Dr. Cristina Rodriguez specializes in caring for people with head and neck, salivary gland, thyroid, and lung cancers. She is board certified in medical oncology and hematology.
In caring for my patients, my role is to outline their treatment options using the best available evidence and technology, and to help guide decision-making based on their own goals and values. When I see patients, I work as part of multidisciplinary care team, which brings together the expertise of various specialists. This is a critical component in achieving optimal cancer treatment and quality-of-life outcomes for patients with upper aerodigestive tract cancers.
Head and neck cancer, salivary gland cancer, thyroid cancer, lung cancer
- Associate Professor, University of Washington School of Medicine
- Medical Degree: University of the Philippines, Manila
- Residency: Cleveland Clinic Foundation
- Fellowship: Cleveland Clinic Foundation
- Assistant Professor, Cleveland Clinic Foundation
- Assistant Professor, Oregon Health and Science University
Dr. Cristina Rodriguez grew up in the Philippines with a large extended family with many physicians. "My uncle was an ENT [ear, nose, and throat] physician practicing in rural Mindanao. His clinic was located in his house, essentially open at all hours to all members of the community who often had very limited resources. I always admired his devotion to his profession, and I wanted to be in a similar field,” Rodriquez said.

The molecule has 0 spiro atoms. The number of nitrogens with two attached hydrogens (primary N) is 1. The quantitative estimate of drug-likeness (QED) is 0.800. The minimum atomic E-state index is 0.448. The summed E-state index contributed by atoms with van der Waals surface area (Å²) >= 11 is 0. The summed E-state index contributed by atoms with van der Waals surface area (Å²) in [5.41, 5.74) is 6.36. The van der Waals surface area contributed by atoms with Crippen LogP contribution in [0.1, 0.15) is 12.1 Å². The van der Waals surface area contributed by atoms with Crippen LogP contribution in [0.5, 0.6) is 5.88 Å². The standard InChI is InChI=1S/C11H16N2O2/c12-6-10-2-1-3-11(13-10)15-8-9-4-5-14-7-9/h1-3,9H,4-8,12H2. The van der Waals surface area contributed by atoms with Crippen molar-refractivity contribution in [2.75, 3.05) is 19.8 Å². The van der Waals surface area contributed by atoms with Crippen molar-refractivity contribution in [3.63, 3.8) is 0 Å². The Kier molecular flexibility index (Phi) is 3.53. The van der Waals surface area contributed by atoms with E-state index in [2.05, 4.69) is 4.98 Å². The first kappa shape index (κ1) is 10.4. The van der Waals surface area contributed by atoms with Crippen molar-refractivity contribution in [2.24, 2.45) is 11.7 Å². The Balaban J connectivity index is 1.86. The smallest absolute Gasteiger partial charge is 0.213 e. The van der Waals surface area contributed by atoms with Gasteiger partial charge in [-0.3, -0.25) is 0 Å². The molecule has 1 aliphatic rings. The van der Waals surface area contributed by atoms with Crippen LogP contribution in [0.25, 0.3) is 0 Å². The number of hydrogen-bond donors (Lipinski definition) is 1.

Dr. Rodriguez chose oncology as her profession after medical school. “I have been fortunate to have worked with exemplary physicians who served as my mentors at various stages of training,” she said. “Through them I came to appreciate the dual challenge in treating cancers of the upper aerodigestive tract; maximizing the success of cancer treatment while preserving function and quality of life.”
Dr. Rodriguez designs, conducts, and reports on clinical trials. “This is the process by which new and promising drugs are studied with the goal of improving treatment outcomes,” she said. “I am particularly interested in the incorporation of targeted therapies into current treatment standards for locally advanced squamous cell carcinomas of the head and neck, salivary gland cancers, and radioactive iodine-refractory thyroid cancers.”
Despite the advances made in prevention, detection, and treatment of cancer, certain ethnic and demographic groups continue to have limited access, and consequently have worse outcomes. This issue is particularly relevant in Dr. Rodriguez’s field of interest, where modifiable risk factors such as tobacco, alcohol, and HPV (human papillomavirus) infections have been implicated, and racial and socioeconomic disparity well described.
“My hope is that these disparities in cancer care are alleviated in my lifetime through public awareness and collaborative efforts between the scientific community and health policymakers,” she said.
Outside of work, Dr. Rodriguez enjoys being married to a medical oncologist. “The arrival of our daughter has helped us separate work from home life,” she said. “We spend much of our downtime with her. Every Sunday morning, I try to complete The New York Times Magazine crossword puzzle, often without success.”